in the middle of the road there was a stone.

Never should I forget this event
in the life of my fatigued retinas.
Never should I forget that in the middle of the road
there was a stone
there was a stone in the middle of the road
in the middle of the road there was a stone.

*

En Español:

“En el medio de la carretera”

.

En el medio de la carretera había una piedra

había una piedra en el medio de la carretera

había una roca

en el centro del camino había una roca.

Que nunca yo debería escaecer este acontecimiento

en la vida de mis retinas fatigadas.

Que nunca yo debería escaecer que en el medio de la carretera

había una piedra

había una piedra en el medio de la carretera

en el centro del camino había una roca.

 

.

Traducción (y interpretación) al español por Alexander Best

 

*     *     *

Carlos Drummond de Andrade, 1902 – 1987, was a Brazilian poet,

born in Minas Gerais.  His Portuguese poems often have a free-verse style,

and are full of every-day observations  seen through a socialist eye.

Translations into English from the original Portuguese by Mark Strand

Mark Strand is a Pulitzer-Prize-winning poet and translator.  His thoughtful

translations of de Andrade’s poems recreate the beautiful plain-ness of the originals.


“En Mi Vida” por John Lennon

_____

“En mi Vida ”

Hay lugares que recuerdo

Durante toda mi vida

Aunque algunos han cambiado,

Unos para siempre y no para mejor

Algunos han desaparecido

Y otros quedan todavía,

Todos éstos lugares tienen sus momentos

Con amantes y amigos que aún puedo recordar,

Hay muertos y otros que viven,

En mi vida… les he amado a todos.

 

Pero, entre todos estos amigos y amantes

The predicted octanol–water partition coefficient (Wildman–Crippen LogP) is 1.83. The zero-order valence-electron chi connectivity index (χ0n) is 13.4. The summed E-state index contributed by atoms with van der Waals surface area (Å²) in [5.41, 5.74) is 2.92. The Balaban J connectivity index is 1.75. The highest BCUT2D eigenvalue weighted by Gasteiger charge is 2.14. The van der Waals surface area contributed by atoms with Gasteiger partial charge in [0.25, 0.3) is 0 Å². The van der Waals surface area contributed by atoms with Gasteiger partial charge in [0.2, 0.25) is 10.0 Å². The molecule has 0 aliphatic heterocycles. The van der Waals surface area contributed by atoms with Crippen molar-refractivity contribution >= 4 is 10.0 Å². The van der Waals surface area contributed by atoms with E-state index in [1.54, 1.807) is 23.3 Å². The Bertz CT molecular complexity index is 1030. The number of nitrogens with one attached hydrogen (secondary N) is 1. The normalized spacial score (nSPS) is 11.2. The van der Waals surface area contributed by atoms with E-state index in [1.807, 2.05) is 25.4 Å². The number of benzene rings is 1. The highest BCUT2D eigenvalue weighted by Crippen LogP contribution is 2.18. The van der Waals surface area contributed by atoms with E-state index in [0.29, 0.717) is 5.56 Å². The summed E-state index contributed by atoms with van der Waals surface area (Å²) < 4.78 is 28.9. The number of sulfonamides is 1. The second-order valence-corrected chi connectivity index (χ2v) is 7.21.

No hay nadie como tu,

Y pierden estas memorias su sentido

Cuando pienso en el amor como algo nuevo,

Aunque sé que no perderé el cariño

Por la gente y las cosas que ántes fueron,

Sé que pararé a menudo

a pensar en ellos,

En mi vida…a tí te amo más.

 

Aunque sé que no perderé el cariño

Por la gente y las cosas que ántes fueron,

Sé que pararé a menudo

a pensar en ellos,

En mi vida…a tí te amo más.

En mi vida…a tí te amo más.

_____

Traducción al español por Alexander Best

Translation into Spanish by Alexander Best

_____

 

*

 

“In My Life”

(poem by John Lennon, set to music by Paul McCartney, 1965)

 

There are places I remember
All my life though some have changed,
Some forever not for better
Some have gone and some remain,
All these places have their moments
With lovers and friends I still can recall,
Some are dead and some are living,
In my life I’ve loved them all.

But of all these friends and lovers
There is no one compares with you ,
And these memories lose their meaning
When I think of love as something new,
Though I know I’ll never lose affection
For people and things that went before,
I know I’ll often stop and think about them,
In my life I love you more.

Though I know I’ll never lose affection
For people and things that went before,
I know I’ll often stop and think about them,
In my life I love you more.
In my life I love you more.


Zaman / Time

_____

 

Gec kalmişhktan midir ne;

Yildiz gibi kaviyor şimdi zaman.

Oysa bir zamanlar;

Bir somun ekmek,

Bir margarin,

Bir piknik tüpü,

Bir nebze sevgi için,

Bitmeyecek kuyruklar gibiydi zaman.

 

_____

 

Muharrem Aşan